Hearing protection is not the sexiest topic for most people. 

Disclaimer: The content on this website is not medical advice and is not written by a medical professional. The contents of this website are for informational purposes only. The content is not intended to be a substitute for professional medical advice, diagnosis, or treatment. Always seek the advice of a physician or other qualified health provider with any questions you may have regarding a medical condition. Never disregard professional medical advice or delay in seeking it because of something you have read on this website. In the event of a medical emergency, call a doctor or 911 immediately.

But a very important one. Loud sounds do damage your hearing—this is a fact. Once that damage is done, doctors can't fix you.

Science is promising that one day we will be able to repair the damage, but we just aren't there yet. You can get a hearing aid. That's about it. 

Rather than screw up your hearing and listen to them ring (Google "Tinnitus" if you want to know what I'm talking about) until science figures out a solution, it makes a lot more sense to just keep your hearing healthy to begin with. 

Keeping your muscles and heart healthy is hard. You need to deprive yourself of food you want to eat and sweat it out often at the gym. But, you can get fat and fit over and over again. 

Your ears don't work like that. Keeping them healthy is simple and much, much easier: just wear earplugs when you're around loud stuff. I just keep them on my keychain so I don't have to remember to bring them. But, this simplicity comes at a cost. Every time you forget to protect yourself, you lose a little bit of your hearing that you never get back.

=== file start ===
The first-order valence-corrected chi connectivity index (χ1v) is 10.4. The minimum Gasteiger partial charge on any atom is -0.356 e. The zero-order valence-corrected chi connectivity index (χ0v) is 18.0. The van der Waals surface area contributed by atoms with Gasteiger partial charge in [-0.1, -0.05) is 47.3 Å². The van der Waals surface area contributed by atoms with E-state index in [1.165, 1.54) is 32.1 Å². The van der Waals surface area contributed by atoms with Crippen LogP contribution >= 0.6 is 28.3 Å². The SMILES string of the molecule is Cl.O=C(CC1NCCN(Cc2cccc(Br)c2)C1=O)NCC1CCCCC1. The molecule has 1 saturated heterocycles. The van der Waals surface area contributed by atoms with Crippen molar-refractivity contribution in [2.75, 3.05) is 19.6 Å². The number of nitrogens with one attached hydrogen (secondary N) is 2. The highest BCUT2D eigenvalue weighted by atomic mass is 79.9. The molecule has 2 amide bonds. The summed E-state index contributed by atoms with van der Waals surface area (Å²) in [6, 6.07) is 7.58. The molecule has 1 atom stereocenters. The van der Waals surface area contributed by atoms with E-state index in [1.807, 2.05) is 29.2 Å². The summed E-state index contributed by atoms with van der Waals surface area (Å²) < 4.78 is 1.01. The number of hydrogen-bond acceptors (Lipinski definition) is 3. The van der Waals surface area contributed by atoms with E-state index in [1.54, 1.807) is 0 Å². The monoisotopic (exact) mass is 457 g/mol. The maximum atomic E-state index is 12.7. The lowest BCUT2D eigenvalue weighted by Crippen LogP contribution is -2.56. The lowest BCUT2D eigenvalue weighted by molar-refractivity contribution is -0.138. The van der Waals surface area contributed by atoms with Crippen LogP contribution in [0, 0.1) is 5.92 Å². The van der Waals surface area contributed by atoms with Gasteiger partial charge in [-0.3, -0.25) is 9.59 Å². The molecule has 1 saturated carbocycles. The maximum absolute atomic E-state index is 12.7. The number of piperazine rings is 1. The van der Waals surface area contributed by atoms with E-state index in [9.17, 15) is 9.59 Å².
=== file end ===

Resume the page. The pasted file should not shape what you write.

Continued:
So, it makes sense that you would want functional, cost-effective and discrete earplugs if you give a damn about your health. 

Earplugs basically have two jobs:

1. Don't interfere with whatever it is I'm trying to do.

2. Keep my hearing safe. 

Most cheap foam ear plugs are great for sleeping or travel, but they violate rule #1. If I'm trying to understand someone at a loud bar, listen to a concert, or play in a loud group they actually work too well. They block out a lot of the crucial midrange and high frequencies so everything sounds very muddled and bassy. 

The other side of the spectrum is custom molded earplugs. You need to go to an audiologist and get fitted for them. They work well and sound stunning. That performance comes at a cost. Expect to pay a few hundred bucks for molded earplugs. 

There is a middle ground has emerged and that's what I recommend for most people. There are brands of earplugs emerging that are optimized for musicians who need hearing protection, but need to hear some of the high frequencies at a reasonable cost.

Some of the middle ground options rock and others are terrible. I've used 7 different brands in the last 5 years. 

The brand I recommend now is called Soundtight. They're available on Amazon (currently $21.99) and they're the best option under $30 I've found. I do have one criticism of the carrying  case, but this doesn't affect their performance at all. If you watch my video below, you'll sell a little trick I use to fix the problem with the case. 

If you don't want to drop $350 on custom fitted plugs, just go get these. The reviews beyond my own are very positive and the company offers an excellent guarantee. Don't like them and they'll give you a full refund. Check it out:

Soundtight Refund Policy

If you still aren't convinced and want to hear exactly why I like these so much in particular or want to see a product demo, I did a review of them. You can see it at the video link below or get the audio as a podcast. 




Prefer something else? I'd love to know. Tell me in the comments. 

*Update August 22, 2016: To clarify, tinnitus itself is not hearing damage. It is a (very annoying) symptom that can indicate the presence of many problems, hearing loss being one of them. The reader who emailed me about it pointed out that his tinnitus is a symptom of his diabetes, not hearing loss. Earplugs don't help if your blood sugar is spiraling out of control. 

Get yourself to a doctor if you have any health concerns. This is a bass player's personal website, not medical advice. Self-diagnosing with stuff you find on Google is a bad idea!